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$21,800
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Rate of Return on Equity (ROE)
Rate of return
on equity (%) =
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return on equity ($)
 100%
average equity ($)
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ROE for I.M. Farmer
ROA
=
$ 21,800
 100%
$358,565
= 6.08%
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Comparing ROA and ROE
If ROA > i then ROE > ROA
If ROA < i then ROE < ROA
Where i is the interest rate on borrowed
capital. Thus, if ROA > ROE borrowed
capital is earning, on average, less than
the interest rate. If ROA < ROE,
borrowed capital is earning, on average,
more than the interest rate.
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Operating Profit
Net farm income from
operations
$46,800
Plus interest expense
29,500
Less opportunity cost of
unpaid labor
-20,000
Less opportunity cost of
management
-5,000
Equals operating profit
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$51,300
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Operating Profit Margin Ratio
Operating profit operating profit
 100%
=
margin ratio
total revenue
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Operating Profit Margin Ratio for
I.M. Farmer
Operating profit
=
margin ratio
=
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$ 51,300
 100%
$200,400
25.6%
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Opportunity Cost of Capital
To find the opportunity cost of capital,
multiply the opportunity interest rate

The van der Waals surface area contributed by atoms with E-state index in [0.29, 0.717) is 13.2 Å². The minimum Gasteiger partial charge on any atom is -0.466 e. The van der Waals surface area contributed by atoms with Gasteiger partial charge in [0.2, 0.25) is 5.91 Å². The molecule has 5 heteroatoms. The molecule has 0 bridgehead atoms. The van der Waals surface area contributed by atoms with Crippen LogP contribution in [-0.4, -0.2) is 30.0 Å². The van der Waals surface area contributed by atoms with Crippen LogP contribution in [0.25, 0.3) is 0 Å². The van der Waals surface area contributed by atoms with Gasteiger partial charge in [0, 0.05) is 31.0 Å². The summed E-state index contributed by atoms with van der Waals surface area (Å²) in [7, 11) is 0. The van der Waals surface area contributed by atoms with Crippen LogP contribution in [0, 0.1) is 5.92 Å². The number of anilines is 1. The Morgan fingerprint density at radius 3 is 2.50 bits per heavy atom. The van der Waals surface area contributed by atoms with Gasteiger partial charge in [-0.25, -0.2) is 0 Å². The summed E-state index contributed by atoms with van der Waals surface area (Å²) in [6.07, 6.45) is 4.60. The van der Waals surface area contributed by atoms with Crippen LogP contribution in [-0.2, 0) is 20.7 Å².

(e.g. what the capital could earn elsewhere)
times the average total asset value.
For I.M. Farmer: $725,750×8% = $58,060
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Return to Labor and Management
Adjusted net farm income
from operations
$76,300
Less opportunity cost of
all capital
-58,060
Equals return to labor
and management
18,240
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Return to Labor
Return to labor
and management
Less opportunity cost of
management
Equals return to labor
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$18,240
-5,000
$13,240
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Return to Management
Return to labor
and management
$18,240
Less opportunity cost of
labor
-20,000
Equals return to management
-$1,760
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Change in Owner Equity
• Retained farm earnings: the part of farm
earnings, after taxes and personal
withdrawals, that is retained for use in the
farm business
• A positive retained farm earnings
increases owner equity
• If taxes and living expenses are greater
than total earnings, owner equity will fall
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Figure 6-3
Relation between net farm income
and change in equity
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Summary
An income statement organizes and
summarizes revenue and expenses for an
accounting period. Net farm income, or
profit, is a dollar amount, whereas
profitability relates profits to the size of
the business.